2009-09-05 - 11:58 a.m.
...how we came to have an au pair who is not really an au pair.....
The au pair has been here for about a week now. Susi has named her Budda, and she adores her.
How did we wind up with an au pair? The whole situation kind of fell into our laps.
I sang with a tenor in the choir I joined in Jena. He was a complete jokester, always cracking a small joke during breaks. It took me years to even begin to understand his jokes because they involved subtle plays on words. But just as I love plays on words, I knew that his jokes were funny, and I knew that I wanted to understand them. It also took us years to get to know each other, because he only spoke three words of English, "Two beers, please." Can't go very far on that.
As my German improved we were able to talk a bit more - eventually he asked if I would sing a solo while he accompanied me on the piano. This was a bit of a breakthrough for me in the choir, because before that I had never sung a solo. It changed my level of performance confidence, and changed the way I thought of tone and breath control. A year after we started playing together, he was in a critical car accident that nearly killed him, and it took him several months for him to recover at a rehabilitation center. I sent him postcards from every choir trip, and every trip that I took across Europe. He has gone through a hell of a lot of pain and operations since then, and the experience changed him greatly. For the better, in fact. He loves life to the fullest and seems to be more at ease with who he is. He is amazingly positive, and shares it with everyone.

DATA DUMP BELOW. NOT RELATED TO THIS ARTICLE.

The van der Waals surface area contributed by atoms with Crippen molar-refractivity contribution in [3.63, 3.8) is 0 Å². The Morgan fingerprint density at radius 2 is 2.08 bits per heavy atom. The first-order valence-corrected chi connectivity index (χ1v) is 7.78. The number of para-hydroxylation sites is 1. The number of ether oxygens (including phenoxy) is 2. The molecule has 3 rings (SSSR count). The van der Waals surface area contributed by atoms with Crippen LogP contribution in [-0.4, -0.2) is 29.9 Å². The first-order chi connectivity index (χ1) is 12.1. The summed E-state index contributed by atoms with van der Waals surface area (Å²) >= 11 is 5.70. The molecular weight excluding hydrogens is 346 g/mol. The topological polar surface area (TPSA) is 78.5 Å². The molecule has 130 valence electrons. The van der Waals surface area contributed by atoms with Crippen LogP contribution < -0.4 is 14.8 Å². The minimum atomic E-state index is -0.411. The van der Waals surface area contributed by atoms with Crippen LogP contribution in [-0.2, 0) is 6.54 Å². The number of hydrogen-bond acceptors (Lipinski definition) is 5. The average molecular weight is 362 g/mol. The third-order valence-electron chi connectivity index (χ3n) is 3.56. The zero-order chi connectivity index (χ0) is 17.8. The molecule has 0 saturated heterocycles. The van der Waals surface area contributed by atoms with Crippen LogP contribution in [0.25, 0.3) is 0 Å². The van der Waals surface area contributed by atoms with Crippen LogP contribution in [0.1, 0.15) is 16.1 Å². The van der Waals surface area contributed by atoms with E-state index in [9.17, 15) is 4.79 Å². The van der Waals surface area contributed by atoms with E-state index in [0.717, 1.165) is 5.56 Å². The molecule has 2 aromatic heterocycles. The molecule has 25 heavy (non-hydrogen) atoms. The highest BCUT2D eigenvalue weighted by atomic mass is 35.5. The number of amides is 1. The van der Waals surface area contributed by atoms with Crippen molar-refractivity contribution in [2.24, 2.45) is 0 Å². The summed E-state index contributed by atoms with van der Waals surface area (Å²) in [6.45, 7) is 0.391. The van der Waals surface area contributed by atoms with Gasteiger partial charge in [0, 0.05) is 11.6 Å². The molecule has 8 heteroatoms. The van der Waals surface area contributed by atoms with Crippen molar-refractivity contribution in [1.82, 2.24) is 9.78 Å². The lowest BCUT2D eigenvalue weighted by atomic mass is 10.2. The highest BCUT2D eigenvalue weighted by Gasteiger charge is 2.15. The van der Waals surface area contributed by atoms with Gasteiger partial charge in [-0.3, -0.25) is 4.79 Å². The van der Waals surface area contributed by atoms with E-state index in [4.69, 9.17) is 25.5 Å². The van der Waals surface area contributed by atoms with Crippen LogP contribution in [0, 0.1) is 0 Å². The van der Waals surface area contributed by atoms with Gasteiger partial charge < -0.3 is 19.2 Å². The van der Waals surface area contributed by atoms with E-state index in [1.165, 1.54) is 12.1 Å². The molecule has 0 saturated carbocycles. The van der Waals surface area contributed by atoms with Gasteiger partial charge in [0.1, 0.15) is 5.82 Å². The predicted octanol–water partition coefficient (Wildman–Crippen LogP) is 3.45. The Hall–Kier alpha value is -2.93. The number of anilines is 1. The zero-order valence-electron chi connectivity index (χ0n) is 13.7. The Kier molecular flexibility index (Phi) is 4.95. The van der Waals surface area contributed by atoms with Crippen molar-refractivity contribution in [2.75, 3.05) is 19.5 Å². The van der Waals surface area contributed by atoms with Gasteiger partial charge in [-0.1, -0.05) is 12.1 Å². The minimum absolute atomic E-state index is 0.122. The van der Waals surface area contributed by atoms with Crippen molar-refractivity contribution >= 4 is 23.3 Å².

So that's the background. Shortly after Susi was born I got a congratulatory email from this tenor, and then a package and a letter from his daughter (Budda). She was now 19, and looking for a way to come to an English speaking country. Our mutual friend (A, who now lives in Berlin), suggested that she contact me about coming to Canada to help out with Susi.
It's been a little bit complicated to work out the living arrangements and finances... We have searched and searched the Canadian government websites for an au pair program. K has called several Canadian agencies. The bottom line is that there isn't an official au pair program. Notta. There is a live-in nanny program for people who want to eventually become Canadian citizens, and there are visas for students. Nothing to allow a young person without previous childcare experience to come to Canada to work as an au pair.
So officially, the term au pair is a misnomer. What we have here is the daughter of a friend who has come to live with us for six months - we are essentially taking her into our family, and letting her see Funcouver life. And in return, she is teaching our daughter to speak German. There is no official exchange of money, and we still have Mary Poppins as a nanny. It's bizarre, that we have such an abundance of childcare for our little girl. And it is costing us a pretty penny...
But I can't help thinking that it is all good, because it is giving the daughter of a friend the experience of a lifetime, and our daughter is absolutely thrilled to have another playmate.
Susi comes down the stairs in the morning and bangs on Budda's door, wanting her to come out and play. Budda has already taught Susi several new German words - the ones for 'open,' 'up,' and 'cat.' And we already see her distinguishing between the German words and the English words - She uses "kitty" and "up" with me, and "Katze" and "hoch" with Budda. All this after just a few days. Babies are sponges - it's amazing.
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...they are just words, Suzi... - 2011-08-29